The mechanism that the Authentication Proxy should use to perform primary authentication. This should correspond with a "client" section elsewhere in the config file.

"duo_only_client" Do not perform primary authentication. Make sure you have a [duo_only_client] section configured.

This parameter is optional if you only have one "client" section. If you have multiple, each "server" section should specify which "client" to use.

Optional

port The port on which to listen for incoming RADIUS Access Requests. Default: 1812.
failmode

Either "safe" or "secure":

"safe" In the event that Duo's service cannot be contacted, users' authentication attempts will be permitted if primary authentication succeeds. This is the default.
"secure" In the event that Duo's service cannot be contacted, all users' authentication attempts will be rejected.
radius_ip_2 The IP address of your second Citrix Web Interface, if you have one. You can specify additional devices as as radius_ip_3, radius_ip_4, etc.
radius_secret_2 The secrets shared with your second Citrix Web Interface, if using one. You can specify secrets for additional devices as radius_secret_3, radius_secret_4, etc. If you're on Windows and would like to encrypt this secret, see Encrypting Passwords in the full Authentication Proxy documentation.

A completed config file for radius_server_duo_only with no primary authenticator should look something like:

[duo_only_client]
 
[radius_server_duo_only]
ikey=DIXXXXXXXXXXXXXXXXXX
skey=XXXXXXXXXXXXXXXXXXXXXXXXXXXXXXXXXXXXXXXX
api_host=api-XXXXXXXX.duosecurity.com
failmode=safe
radius_ip_1=5.6.7.8
radius_secret_1=radiussecret1
port=1812

Make sure to save your configuration file when done.

Note

View video guides for proxy deployment at the Authentication Proxy Overview or see the Authentication Proxy Reference Guide for additional configuration options.

Start the Proxy

Open an Administrator command prompt and run:

net start DuoAuthProxy

Alternatively, open the Windows Services console (services.msc), locate "Duo Security Authentication Proxy Service" in the list of services, and click the Start Service button.

If the service starts successfully, Authentication Proxy service output is written to the authproxy.log file, which can be found in the log subdirectory.

If you see an error saying that the "service could not be started", open the Application Event Viewer and look for an Error from the source "DuoAuthProxy". The traceback may include a "ConfigError" that can help you find the source of the issue.

Stop and restart the Authentication Proxy service by either clicking the Restart Service button in the Windows Services console or issuing these commands from an Administrator command prompt:

net stop DuoAuthProxy & net start DuoAuthProxy

Open a root shell and run:

# /opt/duoauthproxy/bin/authproxyctl start

To ensure the proxy started successfully, run:

# /opt/duoauthproxy/bin/authproxyctl status

Authentication Proxy service output is written to the authproxy.log file, which can be found in the log subdirectory.

To stop and restart the Authentication Proxy, open a root shell and run:

# /opt/duoauthproxy/bin/authproxyctl restart

If you modify your authproxy.cfg configuration after initial setup, you'll need to stop and restart the Duo Authentication Proxy service or process for your change to take effect.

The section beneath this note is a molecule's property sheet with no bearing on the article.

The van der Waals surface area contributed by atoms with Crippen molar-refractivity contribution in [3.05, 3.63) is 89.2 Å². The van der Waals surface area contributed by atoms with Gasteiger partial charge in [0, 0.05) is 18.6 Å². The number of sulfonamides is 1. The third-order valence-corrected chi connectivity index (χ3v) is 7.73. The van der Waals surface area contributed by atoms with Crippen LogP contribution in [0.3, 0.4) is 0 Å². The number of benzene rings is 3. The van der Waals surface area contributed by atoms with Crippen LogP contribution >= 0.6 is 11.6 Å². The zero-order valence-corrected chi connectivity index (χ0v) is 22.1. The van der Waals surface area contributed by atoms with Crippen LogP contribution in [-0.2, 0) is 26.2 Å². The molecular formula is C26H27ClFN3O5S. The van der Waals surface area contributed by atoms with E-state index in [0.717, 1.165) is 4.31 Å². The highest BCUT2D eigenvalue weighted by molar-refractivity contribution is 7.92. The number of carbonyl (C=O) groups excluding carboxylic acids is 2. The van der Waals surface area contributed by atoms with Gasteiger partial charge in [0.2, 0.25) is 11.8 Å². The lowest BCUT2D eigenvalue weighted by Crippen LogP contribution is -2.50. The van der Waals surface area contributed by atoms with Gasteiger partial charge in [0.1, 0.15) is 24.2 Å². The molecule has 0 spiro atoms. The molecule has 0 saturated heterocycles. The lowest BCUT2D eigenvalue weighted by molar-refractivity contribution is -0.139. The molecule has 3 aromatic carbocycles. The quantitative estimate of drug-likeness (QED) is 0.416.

Configure Citrix Web Interface

Configure Your Citrix Web Interface Server

  1. Log in to the Citrix Web Interface Management Console.
  2. Navigate to XenApp Web Sites and click on Authentication Methods.
  3. Confirm that only Explicit is checked and click properties
    CWI Explicit
  4. Click on Two-Factor Authentication and select RADIUS for the Two-factor Setting.
  5. Add a RADIUS server and enter the AuthProxy IP address as the server address and 1812 for the server port. Configure the Timeout to 60 seconds and save your configuration.
    CWI Explicit Properties
  6. Create a new text file in the Citrix Web Interface \conf folder called radius_secret.txt.
    Type the radius_secret from the AuthProxy configuration in the radius_secret.txt file.
    CWI Radius Secret
    (The location for this file is given by the RADIUS_SECRET_PATH configuration value in the web.config file (for sites hosted on IIS) or web.xml file (for sites hosted on Java application servers). The location given is relative to the \conf folder for sites hosted on IIS and relative to the /WEB_INF directory for sites hosted on Java application servers.) Typically the location will be similar to: C:\inetpub\wwwroot\Citrix\Xenapp\conf.
  7. On the Citrix Web Interface server open the web.config (IIS Hosted) or web.xml (Java Apps) file and add the Citrix Web Interface IP address as the "RADIUS_NAS_IP_ADDRESS".
    CWI Config

Test Your Setup

  1. First enroll users by using the Duo Security's Bulk Enrollment feature. See our documentation for Bulk Enrollment in the Administration Guide.
  2. Once users are enrolled, start Your Citrix Web Interface Client and enter your username and password.
    CWI Login

In the "passcode" field you may enter a passcode or type in the name of a Duo factor:

push Perform Duo Push authentication
You can use Duo Push if you've installed and activate Duo Mobile on your device.
phone Perform phone callback authentication.
sms Send a new batch of SMS passcodes.
Your authentication attempt will be denied. You can then authenticate with one of the newly-delivered passcodes.

If you wanted to use Duo Push (rather than a passcode) to authenticate, you would enter:

username: bob
password: password
passcode: push

You can also specify a number after the factor name if you have more than one device enrolled (as the automatic push or phone call goes to the first capable device attached to a user). So you can enter phone2 or push2 if you have two phones enrolled and you want the authentication request to go to the second phone.

Troubleshooting

Need some help? Try searching our Knowledge Base articles or Community discussions. For further assistance, contact Support.